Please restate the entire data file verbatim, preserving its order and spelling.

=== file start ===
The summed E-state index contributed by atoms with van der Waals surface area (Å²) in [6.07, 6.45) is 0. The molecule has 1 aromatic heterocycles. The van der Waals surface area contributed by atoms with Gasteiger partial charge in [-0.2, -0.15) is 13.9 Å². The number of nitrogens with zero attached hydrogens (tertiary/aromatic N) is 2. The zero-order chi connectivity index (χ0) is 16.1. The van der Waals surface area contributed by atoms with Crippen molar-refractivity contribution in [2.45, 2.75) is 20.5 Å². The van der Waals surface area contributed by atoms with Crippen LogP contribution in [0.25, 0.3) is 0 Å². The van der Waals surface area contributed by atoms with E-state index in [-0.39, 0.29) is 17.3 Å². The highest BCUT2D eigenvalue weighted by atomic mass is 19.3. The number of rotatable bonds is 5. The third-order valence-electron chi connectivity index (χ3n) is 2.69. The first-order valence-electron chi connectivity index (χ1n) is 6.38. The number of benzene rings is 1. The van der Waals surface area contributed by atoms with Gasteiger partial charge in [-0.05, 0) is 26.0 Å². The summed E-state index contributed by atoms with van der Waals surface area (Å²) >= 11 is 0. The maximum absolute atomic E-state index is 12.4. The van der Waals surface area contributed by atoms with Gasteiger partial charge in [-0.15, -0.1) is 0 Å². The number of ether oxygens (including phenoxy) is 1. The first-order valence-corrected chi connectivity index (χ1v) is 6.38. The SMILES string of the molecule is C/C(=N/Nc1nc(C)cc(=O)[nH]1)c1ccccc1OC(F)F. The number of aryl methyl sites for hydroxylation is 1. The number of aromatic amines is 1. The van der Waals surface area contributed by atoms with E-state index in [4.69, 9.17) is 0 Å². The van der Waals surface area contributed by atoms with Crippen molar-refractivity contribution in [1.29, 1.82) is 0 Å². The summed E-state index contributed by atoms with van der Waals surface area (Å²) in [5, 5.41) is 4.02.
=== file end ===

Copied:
The summed E-state index contributed by atoms with van der Waals surface area (Å²) in [6.07, 6.45) is 0. The molecule has 1 aromatic heterocycles. The van der Waals surface area contributed by atoms with Gasteiger partial charge in [-0.2, -0.15) is 13.9 Å². The number of nitrogens with zero attached hydrogens (tertiary/aromatic N) is 2. The zero-order chi connectivity index (χ0) is 16.1. The van der Waals surface area contributed by atoms with Crippen molar-refractivity contribution in [2.45, 2.75) is 20.5 Å². The van der Waals surface area contributed by atoms with Crippen LogP contribution in [0.25, 0.3) is 0 Å². The van der Waals surface area contributed by atoms with E-state index in [-0.39, 0.29) is 17.3 Å². The highest BCUT2D eigenvalue weighted by atomic mass is 19.3. The number of rotatable bonds is 5. The third-order valence-electron chi connectivity index (χ3n) is 2.69. The first-order valence-electron chi connectivity index (χ1n) is 6.38. The number of benzene rings is 1. The van der Waals surface area contributed by atoms with Gasteiger partial charge in [-0.05, 0) is 26.0 Å². The summed E-state index contributed by atoms with van der Waals surface area (Å²) >= 11 is 0. The maximum absolute atomic E-state index is 12.4. The van der Waals surface area contributed by atoms with Gasteiger partial charge in [-0.15, -0.1) is 0 Å². The number of ether oxygens (including phenoxy) is 1. The first-order valence-corrected chi connectivity index (χ1v) is 6.38. The SMILES string of the molecule is C/C(=N/Nc1nc(C)cc(=O)[nH]1)c1ccccc1OC(F)F. The number of aryl methyl sites for hydroxylation is 1. The number of aromatic amines is 1. The van der Waals surface area contributed by atoms with E-state index in [4.69, 9.17) is 0 Å². The van der Waals surface area contributed by atoms with Crippen molar-refractivity contribution in [1.29, 1.82) is 0 Å². The summed E-state index contributed by atoms with van der Waals surface area (Å²) in [5, 5.41) is 4.02.